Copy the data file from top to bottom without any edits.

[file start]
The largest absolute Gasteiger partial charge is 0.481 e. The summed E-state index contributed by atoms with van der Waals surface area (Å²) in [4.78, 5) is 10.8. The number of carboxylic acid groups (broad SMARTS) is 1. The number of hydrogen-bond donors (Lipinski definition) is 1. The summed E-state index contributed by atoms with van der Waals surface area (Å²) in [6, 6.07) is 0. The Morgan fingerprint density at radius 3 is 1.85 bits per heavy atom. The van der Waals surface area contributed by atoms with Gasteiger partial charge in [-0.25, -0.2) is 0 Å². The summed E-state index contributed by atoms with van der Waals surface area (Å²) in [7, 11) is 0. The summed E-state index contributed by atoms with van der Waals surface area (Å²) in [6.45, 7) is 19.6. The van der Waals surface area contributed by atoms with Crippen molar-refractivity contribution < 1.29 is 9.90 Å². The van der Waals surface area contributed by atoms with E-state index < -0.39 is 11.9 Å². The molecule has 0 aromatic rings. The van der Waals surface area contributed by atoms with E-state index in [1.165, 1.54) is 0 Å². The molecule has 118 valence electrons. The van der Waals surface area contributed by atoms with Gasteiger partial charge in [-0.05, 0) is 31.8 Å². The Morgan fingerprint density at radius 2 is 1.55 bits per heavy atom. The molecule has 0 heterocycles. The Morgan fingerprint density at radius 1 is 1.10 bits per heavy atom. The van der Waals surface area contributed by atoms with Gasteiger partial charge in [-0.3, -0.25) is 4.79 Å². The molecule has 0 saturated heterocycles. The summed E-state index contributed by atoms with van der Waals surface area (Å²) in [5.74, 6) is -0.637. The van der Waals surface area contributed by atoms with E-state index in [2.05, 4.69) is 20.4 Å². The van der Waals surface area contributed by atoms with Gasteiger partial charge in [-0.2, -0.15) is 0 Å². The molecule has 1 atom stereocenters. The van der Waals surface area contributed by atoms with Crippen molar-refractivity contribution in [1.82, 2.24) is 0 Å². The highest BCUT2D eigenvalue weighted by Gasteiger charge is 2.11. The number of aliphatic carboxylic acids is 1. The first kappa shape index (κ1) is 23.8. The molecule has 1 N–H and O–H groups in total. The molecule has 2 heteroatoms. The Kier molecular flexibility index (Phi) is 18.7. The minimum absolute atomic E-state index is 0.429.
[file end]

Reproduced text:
The largest absolute Gasteiger partial charge is 0.481 e. The summed E-state index contributed by atoms with van der Waals surface area (Å²) in [4.78, 5) is 10.8. The number of carboxylic acid groups (broad SMARTS) is 1. The number of hydrogen-bond donors (Lipinski definition) is 1. The summed E-state index contributed by atoms with van der Waals surface area (Å²) in [6, 6.07) is 0. The Morgan fingerprint density at radius 3 is 1.85 bits per heavy atom. The van der Waals surface area contributed by atoms with Gasteiger partial charge in [-0.25, -0.2) is 0 Å². The summed E-state index contributed by atoms with van der Waals surface area (Å²) in [7, 11) is 0. The summed E-state index contributed by atoms with van der Waals surface area (Å²) in [6.45, 7) is 19.6. The van der Waals surface area contributed by atoms with Crippen molar-refractivity contribution < 1.29 is 9.90 Å². The van der Waals surface area contributed by atoms with E-state index < -0.39 is 11.9 Å². The molecule has 0 aromatic rings. The van der Waals surface area contributed by atoms with E-state index in [1.165, 1.54) is 0 Å². The molecule has 118 valence electrons. The van der Waals surface area contributed by atoms with Gasteiger partial charge in [-0.05, 0) is 31.8 Å². The Morgan fingerprint density at radius 2 is 1.55 bits per heavy atom. The molecule has 0 heterocycles. The Morgan fingerprint density at radius 1 is 1.10 bits per heavy atom. The van der Waals surface area contributed by atoms with Gasteiger partial charge in [-0.3, -0.25) is 4.79 Å². The molecule has 0 saturated heterocycles. The summed E-state index contributed by atoms with van der Waals surface area (Å²) in [5.74, 6) is -0.637. The van der Waals surface area contributed by atoms with E-state index in [2.05, 4.69) is 20.4 Å². The van der Waals surface area contributed by atoms with Gasteiger partial charge in [-0.2, -0.15) is 0 Å². The molecule has 1 atom stereocenters. The van der Waals surface area contributed by atoms with Crippen molar-refractivity contribution in [1.82, 2.24) is 0 Å². The highest BCUT2D eigenvalue weighted by Gasteiger charge is 2.11. The number of aliphatic carboxylic acids is 1. The first kappa shape index (κ1) is 23.8. The molecule has 1 N–H and O–H groups in total. The molecule has 2 heteroatoms. The Kier molecular flexibility index (Phi) is 18.7. The minimum absolute atomic E-state index is 0.429.